As I stated above, one reason to prefer to_string() is its debugging capabilities. We can also make str_stream() debug-friendly: In debug mode, we'll keep a string in addition to the stream (Listing H).

Keeping a string instead of a stream is not a good idea; check out the comments in Listing I to see why.

Version 1.6: Including formatting
To be able to format, you have to allow IO manipulators to be written to your str_stream(). There are two types of IO manipulators:
  • Functions (std::oct, std::dec, std::scientific, etc.)
  • Objects (std::setw, std::setfill, etc.)

Our implementation allows for IO manipulators that are objects because we allow any object to be written to our stream. Let's allow for functions as well (Listing J).

Version 1.9: to_string like usage
Sometimes, you'll still prefer to_string to str_string. For example, when you just want to add one value:
// using to_string
s += to_string( nUsersCount);
// using str_string
s += str_string() << nUsersCount;

Let's make str_string behave like to_string. All we need to do is add a templated constructor, which calls << for its argument. To compile it, I had to rearrange the code a bit (>Listing K).

Version 6.0: Make it possible to work with any type of char
So far, str_stream works only with char streams. A generic solution should work for any stream. Even though this will complicate the code, it's well worth it. The new str_stream models existing STL code: There is a basic_str_stream with two templated parameters: char_type and char_traits.

There are two typedefs: str_stream and wstr_stream. Existing client code will still work. In >Listing L, you'll notice that there are four files: str_stream.h, str_stream_vc_before.h, str_stream_vc_after.h, and example.cpp. The str_stream_vc_[before/after].h files contain workarounds for Visual C, while example.cpp shows an example of using str_stream.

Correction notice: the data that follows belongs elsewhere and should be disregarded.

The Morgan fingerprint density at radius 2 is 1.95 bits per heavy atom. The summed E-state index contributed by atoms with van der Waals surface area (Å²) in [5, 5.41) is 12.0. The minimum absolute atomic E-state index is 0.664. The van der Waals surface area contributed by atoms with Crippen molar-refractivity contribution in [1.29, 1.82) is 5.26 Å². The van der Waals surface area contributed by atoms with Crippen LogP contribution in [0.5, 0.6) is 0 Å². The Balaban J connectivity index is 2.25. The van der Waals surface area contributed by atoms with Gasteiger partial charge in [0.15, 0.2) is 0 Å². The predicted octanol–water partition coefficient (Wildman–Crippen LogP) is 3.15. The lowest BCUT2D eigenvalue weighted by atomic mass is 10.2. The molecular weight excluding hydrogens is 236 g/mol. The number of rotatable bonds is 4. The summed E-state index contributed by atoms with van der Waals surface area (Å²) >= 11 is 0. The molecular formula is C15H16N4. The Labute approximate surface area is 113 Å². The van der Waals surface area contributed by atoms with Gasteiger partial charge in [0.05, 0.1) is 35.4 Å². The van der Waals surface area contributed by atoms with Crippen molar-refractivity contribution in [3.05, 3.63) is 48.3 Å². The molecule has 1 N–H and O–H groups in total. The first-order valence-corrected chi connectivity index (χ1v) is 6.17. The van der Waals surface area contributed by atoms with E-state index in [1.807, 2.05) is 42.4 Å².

Possible improvements
Our str_stream function should work with any type that has an overloaded operator <<, but this will print some bogus data:
const wchar_t * strWide = L"wide string";
std::string s = str_stream() << strWide;

This is because you're trying to write a wide string to a narrow stream. The wide string is treated as a pointer, and, therefore, the bogus data will be stored into s. However, the same thing will happen for any stream as well:
// will output bogus data (a pointer' value)
std::cout << L"wide string";

Of course, you'd like an automatic conversion to take place when writing to str_stream(), like this:
const wchar_t * strWide = L"I got home from work. ";
// store "I got home from work." into s
std::string s = str_stream() << strWide;

This is a valid request, and it's not so hard to implement. However, it's hard to implement in an efficient manner. Here's why:
  • When writing a value, we must determine whether it's a string.
  • If it's not a string, write it as before.
  • If it's a string, determine whether it can be written as is.
    —If it can be written as is, we'll write it without creating any temporaries
    —If it can't, we'll convert and then write it.

As hard as automatic conversion might be, it's definitely worth it.

How'd I do?
Implementing a generic str_stream() is not an easy task, but I really enjoyed it (except for the VC bugs). I developed it because of the need to write any data to a string. I did it with these goals in mind: to be efficient, type-safe, and simple to use while remaining generic. Did I succeed? Please let me know—post a comment in the article discussion.